know.  She was usually pretty good at handling situations as soon as they
arose.  Years of teaching high schoolers had taught her that.  But
stalling outside the Holland Tunnel was not her idea of fun, and it was her own
friggin’ fault.  She had been in the midst of grading finals, working on
her thesis, packing up the house for the move... and hadn’t taken the time to
make an appointment at the service station.   

Ryann
sighed.  Yup.  It was her own friggin’ fault.

Being in the
middle of a torrential downpour, on her way to an extremely important art
showing
and
wearing her best heels made the evening even worse.

She groaned, and
rested her head back on the seat.  While she was on hold with AAA, she
glanced around outside, watching the traffic crawling around her.  At
least she was able to pull the car over to the side of the road.  As cars
passed, swishing tires caused water to splash up onto her windshield.

“Thank you for
calling Triple A.  This is Jason.  How may I help you?”

“Hi.  My
name is Ryann Thornton, and my car broke down outside the Holland Tunnel. I’m
on the corner of Washington and Spring Streets.  Is it possible to send a
tow truck right away?”

“Let me pull up
your account, Ms. Thornton…”  Pause.  “Would you please verify your
address?”

Ryann gave him
the New Jersey address that she would call home for the next couple of
days.  The dispatcher put her on hold while he checked for available tow
trucks in the area.

“It looks like I
can have a truck there within the next 45 minutes.  I wish it was sooner,
but we’re busy because of the rain.”    

Shit.  45
minutes.  Ryann wondered if it would take longer.  She hoped
not.  It was already 9:30pm.  Because the day before had been the
last day of finals for her students, she had needed the whole day to mark all
of their exams and projects to get final grades in to the Academy by 7pm that
night.  She had discovered that she had needed every minute to get it all
done, so she had been running behind all day.

She quickly
calculated how long she thought it would take before she got to the
event.  At least an hour, she thought.  The art showing was already
in full swing, but this was the City. Nothing ever started on time, and things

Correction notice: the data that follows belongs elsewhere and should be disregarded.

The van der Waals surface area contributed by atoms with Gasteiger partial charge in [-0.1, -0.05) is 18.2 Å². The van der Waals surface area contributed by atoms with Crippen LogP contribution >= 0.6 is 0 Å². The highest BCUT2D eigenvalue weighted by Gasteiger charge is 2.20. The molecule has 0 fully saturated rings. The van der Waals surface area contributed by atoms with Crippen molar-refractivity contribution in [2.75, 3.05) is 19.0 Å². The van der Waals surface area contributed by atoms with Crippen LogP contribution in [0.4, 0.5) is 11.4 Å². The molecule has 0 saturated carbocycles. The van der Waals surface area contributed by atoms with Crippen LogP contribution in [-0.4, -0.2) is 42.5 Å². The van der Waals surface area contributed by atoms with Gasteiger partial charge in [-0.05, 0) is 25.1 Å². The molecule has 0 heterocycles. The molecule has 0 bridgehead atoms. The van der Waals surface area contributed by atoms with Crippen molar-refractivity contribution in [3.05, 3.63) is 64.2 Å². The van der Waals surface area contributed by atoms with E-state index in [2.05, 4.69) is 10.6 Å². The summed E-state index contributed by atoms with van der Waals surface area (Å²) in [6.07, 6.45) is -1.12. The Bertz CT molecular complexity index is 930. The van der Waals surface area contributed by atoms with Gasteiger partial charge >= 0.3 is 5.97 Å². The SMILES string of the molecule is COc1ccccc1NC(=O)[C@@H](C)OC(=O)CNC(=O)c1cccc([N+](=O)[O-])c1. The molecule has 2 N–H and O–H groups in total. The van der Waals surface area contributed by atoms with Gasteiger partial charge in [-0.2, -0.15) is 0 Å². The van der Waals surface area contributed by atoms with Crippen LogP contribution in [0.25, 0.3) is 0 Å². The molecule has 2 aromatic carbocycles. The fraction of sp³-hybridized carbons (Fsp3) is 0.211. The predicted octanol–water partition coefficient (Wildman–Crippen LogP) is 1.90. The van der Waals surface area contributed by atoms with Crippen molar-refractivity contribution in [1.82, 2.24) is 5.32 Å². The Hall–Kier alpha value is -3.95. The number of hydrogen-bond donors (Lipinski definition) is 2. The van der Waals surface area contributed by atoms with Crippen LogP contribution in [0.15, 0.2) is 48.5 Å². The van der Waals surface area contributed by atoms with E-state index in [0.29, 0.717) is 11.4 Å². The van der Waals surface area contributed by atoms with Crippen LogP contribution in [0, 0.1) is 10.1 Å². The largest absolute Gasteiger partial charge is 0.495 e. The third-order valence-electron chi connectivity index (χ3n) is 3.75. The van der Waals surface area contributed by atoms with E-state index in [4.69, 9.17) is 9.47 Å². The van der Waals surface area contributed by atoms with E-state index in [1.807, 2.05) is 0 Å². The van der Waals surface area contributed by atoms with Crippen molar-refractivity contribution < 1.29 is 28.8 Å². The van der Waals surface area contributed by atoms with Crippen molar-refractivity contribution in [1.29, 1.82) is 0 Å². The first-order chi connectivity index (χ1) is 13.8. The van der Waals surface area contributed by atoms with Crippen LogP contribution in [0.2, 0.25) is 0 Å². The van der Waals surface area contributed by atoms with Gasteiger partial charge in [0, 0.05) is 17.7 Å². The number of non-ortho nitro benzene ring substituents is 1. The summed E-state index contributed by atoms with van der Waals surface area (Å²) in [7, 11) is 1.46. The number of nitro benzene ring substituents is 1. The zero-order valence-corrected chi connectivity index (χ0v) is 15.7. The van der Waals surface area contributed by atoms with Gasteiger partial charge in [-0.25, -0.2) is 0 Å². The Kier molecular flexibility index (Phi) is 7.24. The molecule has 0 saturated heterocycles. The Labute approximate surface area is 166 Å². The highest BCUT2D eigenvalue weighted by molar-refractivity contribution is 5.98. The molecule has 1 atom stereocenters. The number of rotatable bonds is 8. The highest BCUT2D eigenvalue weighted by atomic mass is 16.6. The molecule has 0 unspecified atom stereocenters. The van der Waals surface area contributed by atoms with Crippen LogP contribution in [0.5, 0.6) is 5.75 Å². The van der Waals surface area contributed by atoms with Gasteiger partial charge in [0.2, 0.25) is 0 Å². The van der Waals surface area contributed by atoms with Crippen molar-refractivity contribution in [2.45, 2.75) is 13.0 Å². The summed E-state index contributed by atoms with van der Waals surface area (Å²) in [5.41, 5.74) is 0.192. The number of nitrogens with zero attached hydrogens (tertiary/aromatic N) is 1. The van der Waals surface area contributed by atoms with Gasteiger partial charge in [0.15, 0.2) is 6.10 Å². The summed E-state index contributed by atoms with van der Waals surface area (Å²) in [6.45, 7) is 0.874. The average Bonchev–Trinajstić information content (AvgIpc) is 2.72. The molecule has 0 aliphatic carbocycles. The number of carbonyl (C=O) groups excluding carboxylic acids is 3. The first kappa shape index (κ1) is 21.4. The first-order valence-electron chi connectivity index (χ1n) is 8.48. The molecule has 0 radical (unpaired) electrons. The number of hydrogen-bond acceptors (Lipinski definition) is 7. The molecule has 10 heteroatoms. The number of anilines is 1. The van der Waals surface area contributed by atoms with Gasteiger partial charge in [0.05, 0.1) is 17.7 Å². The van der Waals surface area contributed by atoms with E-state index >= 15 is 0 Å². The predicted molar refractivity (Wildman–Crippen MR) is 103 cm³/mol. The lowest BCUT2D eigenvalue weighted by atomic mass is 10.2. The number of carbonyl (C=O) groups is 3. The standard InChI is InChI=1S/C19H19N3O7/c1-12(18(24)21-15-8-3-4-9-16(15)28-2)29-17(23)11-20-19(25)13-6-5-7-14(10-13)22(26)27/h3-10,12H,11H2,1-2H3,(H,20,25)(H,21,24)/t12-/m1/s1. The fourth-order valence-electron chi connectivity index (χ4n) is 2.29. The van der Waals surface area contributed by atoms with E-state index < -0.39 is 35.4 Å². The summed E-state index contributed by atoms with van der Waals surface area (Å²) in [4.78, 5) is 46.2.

always went a little longer...right?  Maybe she could get there before it
was over.  There was no way she wasn’t going to try.

She could call
for a car service to pick her up, she thought, biting at her lower lip. 
She didn’t exactly feel like walking the mile and a half to the gallery in the
rain.  She probably had another 10 minutes to get there by car with the
traffic. 

Yup, she
decided.  She’d call for a car and be on her way once the tow truck got
there.

“Ok.  Thank
you.  Yes, please send a truck.”

After she
disconnected, she sat there staring out the windshield.  Tabitha Lowe was
one of her favorite artists.  Renowned for her ability to capture the
essence of New York City in her oil paintings, she was one of New York’s most
prestigious artists.  For the last 20 years, she had been perfecting her
craft, but it was only in the last 10 that she was gaining recognition for her
work.  Ryann had only begun following her career the last couple of years,
and not only had Ryann been looking forward to seeing Tabitha Lowe’s latest
creations, but she knew that making an appearance at the showing would be great
networking for her, and the new journey on which she was embarking.

In January of
her third year of teaching English Lit to the privileged teenagers of
Manhattan, she had lost Brent.  Ryann let her mind wander to that night
when the two police officers had arrived on her doorstep to tell her that her
husband of only a year and a half had been killed on his way home from
work.  His car had hit a patch of ice on the Garden State Parkway, and
collided with two other cars.  He had been killed instantly, they had
said. 

She couldn’t
believe it had been two and a half years already. 

There was no
doubt that those first months after his death had been the absolute worst time
of her life.  She had gone through the denial, the grief, the anger. 
Now years later, she had finally begun to heal, and was now able to see what
her life could be again. 

After his death,
she had begun to focus more on her own dreams.  Always the pragmatist, she
had chosen her teaching career because it was dependable.  But knowing
first hand that life was precious, and short, she had started to re-evaluate
her career choice, and began to envision how she had wanted her life to look in
the future. 

When Brent had
died, she had to reprogram her thinking.  After all, she had had her life
all planned out before his death.  Once he died, her plan had been smashed
to smithereens, and she knew she needed to get her shit together.

So, during the
previous two years, she had begun to save her pennies, invest Brent’s money
from his life insurance policy, and started work on her masters in Art and
Design at a prestigious university in the City, something she had wanted to do
for a long time. 

A painter
herself, she had always had a love of art, and it had always been her ultimate
dream to focus her energies in that direction, but she knew her primary gift
was teaching.  She had been told by advisors and instructors that she had
a charm that put people at ease.  And the fact that she had a sense of
humor, but was still firm in her approach, made her an exceptional
teacher.  

So, since
Brent’s money had helped to add a little cushion, she had decided to take the